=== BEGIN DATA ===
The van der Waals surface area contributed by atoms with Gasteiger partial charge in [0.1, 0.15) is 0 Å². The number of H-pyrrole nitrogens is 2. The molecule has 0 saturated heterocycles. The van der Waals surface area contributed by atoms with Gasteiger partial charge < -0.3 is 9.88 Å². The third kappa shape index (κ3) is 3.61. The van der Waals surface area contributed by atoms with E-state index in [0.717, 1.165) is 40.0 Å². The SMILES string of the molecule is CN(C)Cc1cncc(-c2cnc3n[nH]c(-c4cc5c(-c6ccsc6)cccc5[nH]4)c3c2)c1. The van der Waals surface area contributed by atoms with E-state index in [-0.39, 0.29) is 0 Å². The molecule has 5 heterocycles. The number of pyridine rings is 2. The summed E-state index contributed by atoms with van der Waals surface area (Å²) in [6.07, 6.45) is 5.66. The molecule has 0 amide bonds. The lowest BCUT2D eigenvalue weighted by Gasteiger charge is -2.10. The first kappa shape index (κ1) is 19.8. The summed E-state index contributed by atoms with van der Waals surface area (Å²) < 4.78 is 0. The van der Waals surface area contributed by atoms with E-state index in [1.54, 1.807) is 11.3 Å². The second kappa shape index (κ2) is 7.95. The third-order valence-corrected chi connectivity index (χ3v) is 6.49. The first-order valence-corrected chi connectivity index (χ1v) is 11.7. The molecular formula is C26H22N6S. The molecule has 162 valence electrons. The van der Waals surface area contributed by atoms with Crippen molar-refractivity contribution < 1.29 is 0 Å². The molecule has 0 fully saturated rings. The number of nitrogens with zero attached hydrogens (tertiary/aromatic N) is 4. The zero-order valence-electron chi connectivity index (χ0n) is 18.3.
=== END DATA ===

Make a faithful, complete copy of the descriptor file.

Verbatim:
The van der Waals surface area contributed by atoms with Gasteiger partial charge in [0.1, 0.15) is 0 Å². The number of H-pyrrole nitrogens is 2. The molecule has 0 saturated heterocycles. The van der Waals surface area contributed by atoms with Gasteiger partial charge < -0.3 is 9.88 Å². The third kappa shape index (κ3) is 3.61. The van der Waals surface area contributed by atoms with E-state index in [0.717, 1.165) is 40.0 Å². The SMILES string of the molecule is CN(C)Cc1cncc(-c2cnc3n[nH]c(-c4cc5c(-c6ccsc6)cccc5[nH]4)c3c2)c1. The van der Waals surface area contributed by atoms with E-state index in [-0.39, 0.29) is 0 Å². The molecule has 5 heterocycles. The number of pyridine rings is 2. The summed E-state index contributed by atoms with van der Waals surface area (Å²) in [6.07, 6.45) is 5.66. The molecule has 0 amide bonds. The lowest BCUT2D eigenvalue weighted by Gasteiger charge is -2.10. The first kappa shape index (κ1) is 19.8. The summed E-state index contributed by atoms with van der Waals surface area (Å²) < 4.78 is 0. The van der Waals surface area contributed by atoms with E-state index in [1.54, 1.807) is 11.3 Å². The second kappa shape index (κ2) is 7.95. The third-order valence-corrected chi connectivity index (χ3v) is 6.49. The first-order valence-corrected chi connectivity index (χ1v) is 11.7. The molecular formula is C26H22N6S. The molecule has 162 valence electrons. The van der Waals surface area contributed by atoms with Crippen molar-refractivity contribution < 1.29 is 0 Å². The molecule has 0 fully saturated rings. The number of nitrogens with zero attached hydrogens (tertiary/aromatic N) is 4. The zero-order valence-electron chi connectivity index (χ0n) is 18.3.